China’s Tencent Holdings plans to shut down its non-fungible token (NFT) platform Huanhe just a year after launch. The social media giant is said to have made the decision due to the strict NFT resale ban imposed by authorities in Beijing.
Huanhe to shut down a year after launch as China curbs NFT resale
Shenzhen-headquartered tech conglomerate Tencent is preparing to shut down its NFT platform as early as this week, according to a report by Chinese media outlet Jiemian, quoted by the South China Morning Post. The move comes amid restrictions on secondary trading of NFTs in the People’s Republic, which have reportedly hurt the platform’s trading potential.
Jemian cites unidentified Tencent sources, but the company refrained from providing an official comment on the matter. Huanhe, which issues and distributes blockchain-based digital collectibles, was launched just over a year ago.
All NFTs in the app are already marked as “sold out”, although users can still visit augmented reality art exhibits. Another report quoting another Tencent source, from state media Yicai Global, reveals that trading came to a halt in early July in anticipation of a crackdown.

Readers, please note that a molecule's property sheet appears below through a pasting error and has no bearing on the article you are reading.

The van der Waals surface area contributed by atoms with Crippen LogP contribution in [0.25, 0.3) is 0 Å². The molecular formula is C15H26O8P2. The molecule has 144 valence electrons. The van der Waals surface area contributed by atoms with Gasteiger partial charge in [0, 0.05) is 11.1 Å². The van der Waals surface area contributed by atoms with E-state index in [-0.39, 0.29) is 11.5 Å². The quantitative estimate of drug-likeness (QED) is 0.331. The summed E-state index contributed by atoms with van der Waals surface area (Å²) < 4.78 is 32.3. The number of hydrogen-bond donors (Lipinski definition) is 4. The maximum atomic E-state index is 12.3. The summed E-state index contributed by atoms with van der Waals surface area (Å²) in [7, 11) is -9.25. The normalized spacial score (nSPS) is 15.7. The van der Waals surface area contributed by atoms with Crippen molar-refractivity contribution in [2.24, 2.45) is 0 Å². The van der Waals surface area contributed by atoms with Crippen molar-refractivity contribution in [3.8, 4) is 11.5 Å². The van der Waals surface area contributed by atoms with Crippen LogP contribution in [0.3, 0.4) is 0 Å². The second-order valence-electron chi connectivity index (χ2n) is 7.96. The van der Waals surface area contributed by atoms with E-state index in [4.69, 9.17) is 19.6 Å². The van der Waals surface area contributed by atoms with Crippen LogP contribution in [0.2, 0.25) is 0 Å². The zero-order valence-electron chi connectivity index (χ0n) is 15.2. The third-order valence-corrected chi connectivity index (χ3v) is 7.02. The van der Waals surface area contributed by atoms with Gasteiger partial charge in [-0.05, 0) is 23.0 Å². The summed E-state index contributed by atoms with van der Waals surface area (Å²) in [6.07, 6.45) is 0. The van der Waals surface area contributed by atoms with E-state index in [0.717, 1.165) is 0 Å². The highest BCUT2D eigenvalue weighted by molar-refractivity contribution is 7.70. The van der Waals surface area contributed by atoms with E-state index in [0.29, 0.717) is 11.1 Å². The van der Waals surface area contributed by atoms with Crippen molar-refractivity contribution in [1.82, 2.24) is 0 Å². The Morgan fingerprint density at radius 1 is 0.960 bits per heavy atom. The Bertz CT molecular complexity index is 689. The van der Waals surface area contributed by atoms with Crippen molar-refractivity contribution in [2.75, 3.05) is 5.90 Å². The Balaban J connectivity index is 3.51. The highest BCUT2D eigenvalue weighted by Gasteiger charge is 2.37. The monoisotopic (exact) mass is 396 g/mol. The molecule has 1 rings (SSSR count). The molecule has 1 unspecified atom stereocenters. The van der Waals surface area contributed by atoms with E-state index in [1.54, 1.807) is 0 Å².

Huanhe was developed by Tencent’s Platform and Content Group (PCG), which was hit hard by layoffs earlier this year. If the NFT unit goes out of business, it would mark a major exit for Tencent from the digital collectibles market, SCMP notes.
In June, Tencent’s social media app Wechat announcement its intentions to ban public accounts facilitating secondary trading or offering advice for non-fungible tokens. A little later, the Tencent News app stopped selling NFTs.
Other Chinese tech giants, such as Alibaba Group Holding, have been cautious in their involvement with NFTs, with Chinese platforms generally replacing the NFT label with the term “digital collectibles”, which does not is not necessarily associated with cryptocurrencies.
The mainland government has cracked down on crypto-related activities, including investing, trading, and mining. He highlighted concerns that speculation could lead to bubbles in the digital asset market, while promoting state-issued issues digital yuan. According to current regulations, tokens can only be purchased with Chinese fiat and never resold.
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